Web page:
Flying with your dog can be stressful — you don’t want to risk sending them in a crate with baggage. If the airline can lose your luggage, they can lose your dog. Before January 2021, you were allowed to fly with your dog in the cabin of the plane if you qualified for an Emotional Support Animal (ESA). Unfortunately, you can now only fly with your mental health assistance dog in the cabin of the airplane if your dog works as your Psychiatric Service Dog (PSD).
The ban on Emotional Support Animals was due to the lobbying efforts of big businesses. Many dog owners may now be hesitant or ashamed to fly with their assistance animal, even though they provide a vital function for their mental health. For some ESA or pet owners, it may be possible for their dog to qualify as a psychiatric service dog.
Here are three steps to consider if you’re thinking about whether your ESA can be a Psychiatric Service Dog:
- Do you have a mental health disability that requires a trained service dog to perform tasks?
- Is your dog actually capable of being properly trained?
- Are you familiar with service dog rules versus ESA rules?
Your Psychiatric Service Dog must perform a task that aids your disability. If you do not require a task to be performed for your disability or your dog is incapable of being trained, you cannot qualify for a PSD.
There are many tasks PSDs can perform. For example, a common task is deep pressure therapy: your dog’s job is to lay over your chest while you are having a panic attack or anxiety attack. Another common task is morning alert: if you are in a bout of depression or experiencing general anxiety, your dog’s job is to wake you up in the morning and help you get out of bed and retrieve your medication.
And your Psychiatric Service Dog must always be in your command — if you ask them to sit and stay, they must sit and stay immediately. They cannot act aggressively towards others or bark unprovoked. Psychiatric service dogs are given public access rights, so they must be capable of doing their work without being distracted in public places.
Psychiatric Service Dogs are a type of Service Dog. Under the Americans with Disabilities Act (ADA) you are not required to order a vest or carry a letter. For personal peace of mind and ease of travel, many PSD owners opt-in for both of these optional items. From personal experience, service dog owners often run into people who aren’t familiar with service dog rules and demand to see proof. Therefore, it’s a personal preference for many PSD owners to show a PSD Letter and ID card rather than having a debate regarding ADA rights.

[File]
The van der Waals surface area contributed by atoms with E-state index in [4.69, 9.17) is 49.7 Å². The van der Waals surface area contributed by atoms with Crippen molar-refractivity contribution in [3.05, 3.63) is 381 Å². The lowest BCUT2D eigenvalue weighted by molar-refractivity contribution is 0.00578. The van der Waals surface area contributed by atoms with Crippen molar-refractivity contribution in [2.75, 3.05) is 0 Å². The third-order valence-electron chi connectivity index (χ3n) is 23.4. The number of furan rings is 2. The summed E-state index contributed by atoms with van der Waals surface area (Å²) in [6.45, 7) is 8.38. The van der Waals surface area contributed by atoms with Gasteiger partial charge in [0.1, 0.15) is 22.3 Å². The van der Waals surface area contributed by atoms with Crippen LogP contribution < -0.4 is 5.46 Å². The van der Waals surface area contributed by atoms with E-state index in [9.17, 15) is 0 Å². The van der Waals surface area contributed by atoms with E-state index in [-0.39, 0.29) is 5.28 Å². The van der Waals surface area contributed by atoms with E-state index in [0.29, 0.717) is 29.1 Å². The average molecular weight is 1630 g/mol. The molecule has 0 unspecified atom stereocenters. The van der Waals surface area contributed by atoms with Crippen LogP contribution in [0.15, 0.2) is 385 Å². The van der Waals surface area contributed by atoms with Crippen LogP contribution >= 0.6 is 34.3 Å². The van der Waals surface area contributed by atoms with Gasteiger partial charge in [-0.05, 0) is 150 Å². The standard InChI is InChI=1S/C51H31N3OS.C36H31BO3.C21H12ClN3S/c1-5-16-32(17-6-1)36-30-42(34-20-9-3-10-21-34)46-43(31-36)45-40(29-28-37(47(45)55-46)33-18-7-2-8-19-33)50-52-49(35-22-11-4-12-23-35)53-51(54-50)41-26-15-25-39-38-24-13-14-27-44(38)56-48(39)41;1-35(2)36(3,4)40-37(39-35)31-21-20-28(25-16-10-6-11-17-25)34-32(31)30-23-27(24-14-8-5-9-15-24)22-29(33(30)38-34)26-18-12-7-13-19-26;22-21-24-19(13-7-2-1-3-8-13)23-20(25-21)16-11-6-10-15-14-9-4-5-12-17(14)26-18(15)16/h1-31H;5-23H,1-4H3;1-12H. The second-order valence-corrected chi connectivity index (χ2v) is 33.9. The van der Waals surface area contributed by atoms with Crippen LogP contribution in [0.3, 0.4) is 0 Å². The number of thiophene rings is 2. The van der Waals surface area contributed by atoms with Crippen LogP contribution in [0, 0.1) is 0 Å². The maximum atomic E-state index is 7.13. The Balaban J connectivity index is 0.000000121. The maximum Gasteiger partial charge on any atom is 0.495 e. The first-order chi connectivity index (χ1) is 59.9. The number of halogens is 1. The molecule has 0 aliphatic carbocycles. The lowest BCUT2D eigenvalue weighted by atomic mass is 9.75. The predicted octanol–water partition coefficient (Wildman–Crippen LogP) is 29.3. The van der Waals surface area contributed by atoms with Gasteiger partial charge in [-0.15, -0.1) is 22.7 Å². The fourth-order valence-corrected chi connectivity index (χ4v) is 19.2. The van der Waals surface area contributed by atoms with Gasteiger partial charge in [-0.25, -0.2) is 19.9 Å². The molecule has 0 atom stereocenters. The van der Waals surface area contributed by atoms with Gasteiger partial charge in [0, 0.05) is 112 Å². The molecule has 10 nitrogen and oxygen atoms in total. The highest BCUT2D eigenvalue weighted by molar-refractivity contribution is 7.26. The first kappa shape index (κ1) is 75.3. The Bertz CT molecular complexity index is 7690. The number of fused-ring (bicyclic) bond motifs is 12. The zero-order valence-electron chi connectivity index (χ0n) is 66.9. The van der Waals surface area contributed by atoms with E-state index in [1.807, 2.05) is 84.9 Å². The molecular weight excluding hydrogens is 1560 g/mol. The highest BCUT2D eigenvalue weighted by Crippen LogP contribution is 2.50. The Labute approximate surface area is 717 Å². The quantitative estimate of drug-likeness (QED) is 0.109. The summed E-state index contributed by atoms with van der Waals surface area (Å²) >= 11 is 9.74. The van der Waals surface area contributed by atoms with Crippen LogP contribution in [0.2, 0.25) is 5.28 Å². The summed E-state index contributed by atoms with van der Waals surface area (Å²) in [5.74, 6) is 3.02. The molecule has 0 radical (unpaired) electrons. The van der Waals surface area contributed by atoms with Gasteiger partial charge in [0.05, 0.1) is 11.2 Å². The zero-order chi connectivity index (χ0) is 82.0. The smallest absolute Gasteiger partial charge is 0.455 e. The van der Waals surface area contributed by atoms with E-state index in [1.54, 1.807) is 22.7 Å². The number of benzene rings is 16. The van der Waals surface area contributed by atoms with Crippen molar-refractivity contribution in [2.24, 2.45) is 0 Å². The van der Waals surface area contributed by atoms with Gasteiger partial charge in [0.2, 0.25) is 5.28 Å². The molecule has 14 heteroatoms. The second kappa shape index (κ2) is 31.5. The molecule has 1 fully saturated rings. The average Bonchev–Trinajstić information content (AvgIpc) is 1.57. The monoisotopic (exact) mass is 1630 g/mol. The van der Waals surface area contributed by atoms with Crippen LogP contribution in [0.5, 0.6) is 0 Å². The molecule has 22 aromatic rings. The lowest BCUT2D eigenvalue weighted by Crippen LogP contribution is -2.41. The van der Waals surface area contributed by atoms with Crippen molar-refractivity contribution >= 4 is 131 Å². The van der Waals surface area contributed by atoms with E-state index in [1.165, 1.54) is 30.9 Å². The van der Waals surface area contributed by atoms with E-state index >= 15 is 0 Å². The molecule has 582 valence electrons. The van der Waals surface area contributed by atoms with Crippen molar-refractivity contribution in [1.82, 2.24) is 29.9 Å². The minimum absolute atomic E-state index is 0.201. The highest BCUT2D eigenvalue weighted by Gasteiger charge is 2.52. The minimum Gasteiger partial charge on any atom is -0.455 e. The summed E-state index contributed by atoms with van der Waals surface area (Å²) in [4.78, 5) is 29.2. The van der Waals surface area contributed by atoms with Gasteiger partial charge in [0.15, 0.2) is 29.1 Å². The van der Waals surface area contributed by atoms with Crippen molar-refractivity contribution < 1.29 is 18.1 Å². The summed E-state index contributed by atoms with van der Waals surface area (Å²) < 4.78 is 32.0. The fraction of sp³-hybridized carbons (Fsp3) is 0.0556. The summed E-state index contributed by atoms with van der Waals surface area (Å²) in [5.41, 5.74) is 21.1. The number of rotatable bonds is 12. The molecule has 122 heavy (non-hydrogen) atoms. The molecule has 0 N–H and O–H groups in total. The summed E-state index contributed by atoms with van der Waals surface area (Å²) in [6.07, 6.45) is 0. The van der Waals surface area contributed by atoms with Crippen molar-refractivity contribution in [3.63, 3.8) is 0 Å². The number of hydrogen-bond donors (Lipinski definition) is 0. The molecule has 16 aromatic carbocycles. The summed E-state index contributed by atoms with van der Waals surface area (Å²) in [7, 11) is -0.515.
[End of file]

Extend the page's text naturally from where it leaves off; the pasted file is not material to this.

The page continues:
Even if you opt-in for a PSD Letter and vest, you should still be well aware of your rights. Showing documentation for your service dog can never be required. As a service dog owner, airlines must allow you to fly for free with your service dog. You will notify the airline ahead of time and fill out the form provided by the DOT. Here is a guide on filling out this form.
In addition, airline employees and other third parties are only permitted to ask you two questions,
- Is the dog a service dog required because of a disability?
- What work or task has the service dog been trained to perform?
They are not allowed to inquire about your specific disability or request that your service dog perform their task as proof.
If you would like our help qualifying for a PSD letter, you can complete the PSD Questionnaire below, and a licensed mental health professional will be in touch directly. As a technology company, we at ESA Doctors empower everyone to seek the support they need and help connect you with a healthcare professional licensed for your state.